Michael Chabon - Quotes

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I was thinking, too, of Superman and his fortress of solitude. ---->>>

Louis Pasteur said, 'Chance favors the prepared mind.' If you're really engaged in the writing, you'll work yourself out of whatever jam you find yourself in. ---->>>

I love Richard Yates, his work, and the novel, Revolutionary Road. It's a devastating novel. ---->>>

The First Amendment has the same role in my life as a citizen and a writer as the sun has in our ecosystem. ---->>>

I have a deadline. I'm glad. I think that will help me get it done. ---->>>

As soon as I read that, it clicked: that's my theater of war. It was exciting to think that I could write about World War Two from a totally new place. ---->>>

I wasn't involved, except to the degree that they sent me drafts of the script as the writer turned them in. They asked me at one point to write a memo about what I thought of it. ---->>>

What's going to be hard for me is to try to divorce myself as much as possible from what I wrote. I'll have to approach it simply as raw material and try to craft a film script out of it. ---->>>

That's the best thing about writing, when you're in that zone, you're porous, ready to absorb the solution. ---->>>

Moby Dick - that book is so amazing. I just realized that it starts with two characters meeting in bed; that's how my book begins, too, but I hadn't noticed the parallel before, two characters forced to share a bed, reluctantly. ---->>>

It was fun. That was something I came to fairly late. ---->>>

Joe is the hero and Sammy is the sidekick. That's how I feel about it. ---->>>

People keep saying, 'Oh, you're getting all these great reviews, that must make you really happy.' I guess it does, but mostly it's just a relief. ---->>>

Comic books were just the means for me to tell the story. ---->>>

Every time another review comes out I let out a deep breath. ---->>>

It is unusual for Joe to be that way, but that's what interested me. ---->>>

So it was scary, but that's how it goes. To my great delight, I discovered that it did all belong. ---->>>

That was all very nice of them. They didn't have to do anything because I wasn't officially involved at all. ---->>>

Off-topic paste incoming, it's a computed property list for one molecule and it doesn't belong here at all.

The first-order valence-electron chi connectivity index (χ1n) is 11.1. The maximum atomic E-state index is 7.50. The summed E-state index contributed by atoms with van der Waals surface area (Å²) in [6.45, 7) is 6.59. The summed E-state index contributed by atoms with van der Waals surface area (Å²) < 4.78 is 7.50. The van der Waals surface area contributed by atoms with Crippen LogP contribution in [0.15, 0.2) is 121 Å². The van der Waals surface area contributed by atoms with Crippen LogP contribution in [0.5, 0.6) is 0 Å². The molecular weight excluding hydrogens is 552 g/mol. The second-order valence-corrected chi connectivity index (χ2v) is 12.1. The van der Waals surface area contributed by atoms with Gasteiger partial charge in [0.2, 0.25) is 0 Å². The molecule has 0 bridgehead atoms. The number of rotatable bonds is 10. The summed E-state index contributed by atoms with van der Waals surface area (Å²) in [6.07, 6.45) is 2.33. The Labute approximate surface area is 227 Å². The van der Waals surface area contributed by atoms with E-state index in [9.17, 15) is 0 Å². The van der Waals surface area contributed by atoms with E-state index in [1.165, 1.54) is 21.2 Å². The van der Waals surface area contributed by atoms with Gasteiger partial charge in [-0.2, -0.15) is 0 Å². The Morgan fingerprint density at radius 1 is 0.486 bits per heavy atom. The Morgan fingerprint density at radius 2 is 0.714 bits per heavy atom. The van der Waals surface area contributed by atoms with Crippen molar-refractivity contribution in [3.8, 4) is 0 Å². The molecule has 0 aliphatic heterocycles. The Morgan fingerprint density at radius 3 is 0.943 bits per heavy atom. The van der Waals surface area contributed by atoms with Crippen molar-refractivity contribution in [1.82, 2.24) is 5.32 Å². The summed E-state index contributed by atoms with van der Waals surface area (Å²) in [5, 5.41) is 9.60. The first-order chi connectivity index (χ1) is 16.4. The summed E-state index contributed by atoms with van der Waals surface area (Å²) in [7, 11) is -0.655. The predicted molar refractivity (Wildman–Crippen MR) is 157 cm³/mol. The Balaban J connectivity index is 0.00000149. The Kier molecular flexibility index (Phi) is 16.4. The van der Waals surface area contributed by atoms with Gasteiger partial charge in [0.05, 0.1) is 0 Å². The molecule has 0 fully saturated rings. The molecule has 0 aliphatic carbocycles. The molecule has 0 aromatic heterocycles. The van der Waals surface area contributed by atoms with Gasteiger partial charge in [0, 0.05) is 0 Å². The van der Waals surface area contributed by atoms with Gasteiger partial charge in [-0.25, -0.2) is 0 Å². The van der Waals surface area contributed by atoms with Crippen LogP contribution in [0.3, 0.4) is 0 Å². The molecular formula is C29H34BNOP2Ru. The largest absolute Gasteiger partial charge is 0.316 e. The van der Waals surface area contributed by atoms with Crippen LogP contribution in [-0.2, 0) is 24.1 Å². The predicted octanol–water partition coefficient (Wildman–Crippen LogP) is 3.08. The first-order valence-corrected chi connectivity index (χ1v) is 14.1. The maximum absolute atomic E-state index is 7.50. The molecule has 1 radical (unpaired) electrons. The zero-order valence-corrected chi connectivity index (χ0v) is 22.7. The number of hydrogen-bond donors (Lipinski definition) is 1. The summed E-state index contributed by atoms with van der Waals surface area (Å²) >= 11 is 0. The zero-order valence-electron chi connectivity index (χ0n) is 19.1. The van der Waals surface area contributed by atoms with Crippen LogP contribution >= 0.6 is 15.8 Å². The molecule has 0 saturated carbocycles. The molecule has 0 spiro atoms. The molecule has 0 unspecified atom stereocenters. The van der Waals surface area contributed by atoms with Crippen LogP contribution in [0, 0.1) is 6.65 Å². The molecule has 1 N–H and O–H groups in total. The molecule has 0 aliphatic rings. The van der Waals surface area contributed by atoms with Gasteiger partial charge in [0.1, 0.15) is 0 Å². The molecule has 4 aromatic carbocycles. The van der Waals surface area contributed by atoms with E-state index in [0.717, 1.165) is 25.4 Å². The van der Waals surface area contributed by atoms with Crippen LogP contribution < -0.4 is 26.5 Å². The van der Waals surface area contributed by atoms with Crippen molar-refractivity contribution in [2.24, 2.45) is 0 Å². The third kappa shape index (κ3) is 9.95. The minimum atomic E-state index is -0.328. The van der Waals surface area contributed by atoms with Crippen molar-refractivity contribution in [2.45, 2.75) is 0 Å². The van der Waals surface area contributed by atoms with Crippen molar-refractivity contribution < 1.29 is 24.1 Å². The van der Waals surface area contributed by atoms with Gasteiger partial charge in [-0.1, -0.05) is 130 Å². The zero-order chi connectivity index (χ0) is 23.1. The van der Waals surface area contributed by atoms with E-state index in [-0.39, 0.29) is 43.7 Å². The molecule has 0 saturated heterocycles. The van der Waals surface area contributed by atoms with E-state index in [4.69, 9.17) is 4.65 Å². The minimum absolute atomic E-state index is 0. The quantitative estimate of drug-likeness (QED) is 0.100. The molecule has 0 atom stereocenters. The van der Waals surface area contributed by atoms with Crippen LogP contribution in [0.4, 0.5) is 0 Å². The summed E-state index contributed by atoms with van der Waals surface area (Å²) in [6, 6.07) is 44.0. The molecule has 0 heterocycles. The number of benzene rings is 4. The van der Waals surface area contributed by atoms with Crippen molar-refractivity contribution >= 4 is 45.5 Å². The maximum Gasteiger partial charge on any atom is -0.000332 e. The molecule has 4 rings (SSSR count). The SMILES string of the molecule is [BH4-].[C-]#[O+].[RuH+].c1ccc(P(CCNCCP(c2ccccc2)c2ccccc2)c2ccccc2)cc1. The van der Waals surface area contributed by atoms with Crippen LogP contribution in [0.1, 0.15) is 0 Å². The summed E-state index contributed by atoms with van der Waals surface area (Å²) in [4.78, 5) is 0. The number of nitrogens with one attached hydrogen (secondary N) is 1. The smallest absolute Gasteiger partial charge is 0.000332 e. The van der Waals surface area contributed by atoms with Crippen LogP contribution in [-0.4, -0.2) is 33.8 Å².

The things I keep going back to, rereading, maybe they say more about me as a reader than about the books. Love in the Time of Cholera, Pale Fire. ---->>>

I wanted to give readers the feeling of knowing the characters, a mental image. ---->>>

He comes to this other world and he has to reinvent himself. Again, it felt natural, even though I'd been working really hard trying to come up with something. ---->>>

I found one remaining box of comics which I had saved. When I opened it up and that smell came pouring out, that old paper smell, I was struck by a rush of memories, a sense of my childhood self that seemed to be contained in there. ---->>>

I was surprised that my wife thought it was a good idea, then again with my agent, another woman, then my editor, another woman - in spite of the fact that all three of them reacted positively I still have this fear. ---->>>

It was an incredible resource. I'd sit with a big stack of bound New Yorkers in the library and read through, especially the 'Talk of the Town' sections. ---->>>

It's good to have it over with. I worked on it a long time, and I didn't know what people were going to think of it. Would people like it? Would they buy it? So far it's been doing pretty well. ---->>>

Biography

Nationality: American
Born: 05-24, 1963
Birthplace:
Die:
Occupation: Author
Website:

Michael Chabon ( SHAY-bon; born May 24, 1963) is an American novelist, short story writer, and Pulitzer Prize winner. Chabon's first novel, The Mysteries of Pittsburgh (1988), was published when he was 25. He followed it with Wonder Boys (1995), and two short-story collections. In 2000, Chabon published The Amazing Adventures of Kavalier & Clay, a novel that John Leonard, in a 2007 review of a later novel, called Chabon's magnum opus. It received the Pulitzer Prize for Fiction in 2001 (see: 2001 in literature). His novel The Yiddish Policemen's Union, an alternate history mystery novel, was published in 2007 and won the Hugo, Sidewise, Nebula and Ignotus awards; his serialized novel Gentlemen of the Road appeared in book form in the fall of that same year. In 2012 Chabon published Telegraph Avenue, billed as "a twenty-first century Middlemarch," concerning the tangled lives of two families in the Bay Area of San Francisco in the year 2004. Chabon followed Telegraph Avenue in November 2016 with his latest novel, Moonglow, a fictionalized memoir of his maternal grandfather, based upon his deathbed confessions under the influence of powerful painkillers in a Florida hospital in 1989. Chabon's work is characterized by complex language, the frequent use of metaphor along with recurring themes, including nostalgia, divorce, abandonment, fatherhood, and most notably issues of Jewish identity. He often includes gay, bisexual, and Jewish characters in his work. Since the late 1990s, Chabon has written in an increasingly diverse series of styles for varied outlets; he is a notable defender of the merits of genre fiction and plot-driven fiction, and, along with novels, he has published screenplays, children's books, comics, and newspaper serials.(wikipedia)